Saint Meinrad Seminary & School of Theology

Formation and Education for the Life of the Church

Preaching on Hot Button Issues

by Fr. Scott Woods

candidacy.jpg

Editor's note:  This post originally appeared in Voices from the Vineyard, found at https://alumni.saintmeinrad.edu/page/Voices

"I have come to set the earth on fire, and how I wish it were already blazing!" These are the words of Jesus, as reported by Luke (12:49). "To Set the Earth on Fire" was also the theme of the 2017 Notre Dame Preaching Conference sponsored by the Marten Program in Homiletics and Liturgics.

The four permanent deacons with whom I minister at St. Michael the Archangel Parish in Findlay, Ohio, invited me to join them at the conference this past summer. They had gone before and thoroughly enjoyed it, and I have to say, I'm glad I accepted their invitation.

Like the Holy Hill, the campus of the University of Notre Dame is a special place. It's big and beautiful and abounds with tradition. It doesn't take long before you feel at home at what a friend of mine - who's a Notre Dame fanatic - refers to as "the holy land."

Another similarity between the Dome up north and the Hill down south are the relationships both have with the Marten Family, which has generously supported the study of homiletics and the formation of preachers at both institutions for many years. Thanks to the Martens' investment in the Church, preachers from around the world came to Notre Dame to learn how to set the earth on fire by our preaching,

My participation at the conference, which featured top-notch speakers and helpful workshops, affirmed the initial formation I received at Saint Meinrad. We who have worshiped in St. Thomas Aquinas Chapel have had the flame of faith stoked within us by some wonderful preaching we've heard.

We who have listened to up-and-coming homilists reflect on the Living Word in practice chapels, and strived to identify their focus and function statements, have had the flame of faith stoked within us by some wonderful teaching we've received. We, who while deacons, preached in parishes in the local churches of Evansville, Indianapolis, Louisville, and Owensboro have had the flame of faith stoked within us by the patience and kindness of the faithful who endured our best and worst moments at the ambo on ministry weekends!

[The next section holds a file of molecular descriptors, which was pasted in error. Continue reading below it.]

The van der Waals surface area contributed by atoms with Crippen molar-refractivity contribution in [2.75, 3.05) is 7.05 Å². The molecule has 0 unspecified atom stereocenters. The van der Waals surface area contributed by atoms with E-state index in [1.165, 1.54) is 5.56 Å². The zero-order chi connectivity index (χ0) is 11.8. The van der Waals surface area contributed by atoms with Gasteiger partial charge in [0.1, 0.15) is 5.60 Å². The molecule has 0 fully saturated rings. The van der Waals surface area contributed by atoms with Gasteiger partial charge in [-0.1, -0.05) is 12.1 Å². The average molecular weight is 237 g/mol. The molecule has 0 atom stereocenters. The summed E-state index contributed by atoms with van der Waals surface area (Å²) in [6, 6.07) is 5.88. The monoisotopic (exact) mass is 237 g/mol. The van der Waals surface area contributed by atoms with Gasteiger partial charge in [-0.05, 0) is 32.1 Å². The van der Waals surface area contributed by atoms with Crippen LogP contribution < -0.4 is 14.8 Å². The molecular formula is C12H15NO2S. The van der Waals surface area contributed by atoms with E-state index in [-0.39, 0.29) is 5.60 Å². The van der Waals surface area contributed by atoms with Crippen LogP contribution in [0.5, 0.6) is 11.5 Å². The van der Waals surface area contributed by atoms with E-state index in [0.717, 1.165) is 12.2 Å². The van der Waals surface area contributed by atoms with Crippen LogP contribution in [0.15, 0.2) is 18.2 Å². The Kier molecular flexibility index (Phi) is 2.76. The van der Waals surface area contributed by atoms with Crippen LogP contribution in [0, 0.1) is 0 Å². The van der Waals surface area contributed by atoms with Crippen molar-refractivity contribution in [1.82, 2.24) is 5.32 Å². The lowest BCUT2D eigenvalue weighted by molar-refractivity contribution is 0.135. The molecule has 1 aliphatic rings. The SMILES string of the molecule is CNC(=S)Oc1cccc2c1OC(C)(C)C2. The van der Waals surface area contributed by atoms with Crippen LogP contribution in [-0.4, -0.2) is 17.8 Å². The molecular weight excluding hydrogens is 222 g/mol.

On September 13, the Church observed the Memorial of St. John Chrysostom. The one known for his "golden mouth" knew it was his sacred responsibility to comfort the afflicted and afflict the comfortable, and that he did - even to the point of dying in exile. It's our sacred responsibility also - to set the earth on fire.

I sometimes remind parishioners that I've not been sent to them to win a popularity contest. While it's nice to be liked, I know that's not what I'll be accountable for when this preacher appears before the Eternal Word for judgment. I also tell parishioners that rather than sending a letter to the bishop if and when I upset them, they should be sending one if I never leave them feeling frustrated!

Comforting the afflicted and afflicting the comfortable, as Chrysostom did, is not difficult to do these days. All it takes is daring to address any moral issue, which is usually interpreted as a political statement. However, I'm more and more convinced that, while there may indeed be a price to pay for the bold proclamation of the Gospel, our sisters and brothers are waiting and longing for it.

I believe the people of God should hear about the pressing issues of our time and place from the ambo instead of Facebook and Twitter, Fox News and MSNBC, Breitbart and The New York Times alone. Matters of pressing public importance like immigration, health care, racism, and care for our common home can also be addressed - and more importantly - from the rich treasuries of sacred Scripture and sacred tradition.

A few times now, after addressing hot-button issues like the death penalty, parishioners have told me after Mass, "That was a difficult homily to hear." I reply, "It was a difficult homily to preach, too!" I also explain that I'm preaching to myself even more than I'm preaching to them because I'm not where I need to be yet either.

Together we are the pilgrim Church. Together we're waiting on the living and effective Word of God that pierces the heart more surely than a two-edged sword to challenge us, correct us, encourage us, and strengthen us in our bold proclamation of the Good News of Jesus Christ that sets hearts and the earth on fire with Divine Mercy.

Do you have a reflection on Christian faith or spirituality you would like to share? Click here to learn how to become a contributor to Echoes from the Bell Tower.

Echoes from the Bell Tower is a blog devoted to observations on Christian faith, spirituality and everyday events, by authors with a connection to the Benedictine values found at Saint Meinrad Archabbey and its Seminary and School of Theology. Contributors include students, permanent deacons, Benedictine oblates and Saint Meinrad monks. Their stories, thoughts and ideas highlight the mission and vision that ring out from the bell towers on this Hill in southern Indiana.


Contributors

Archive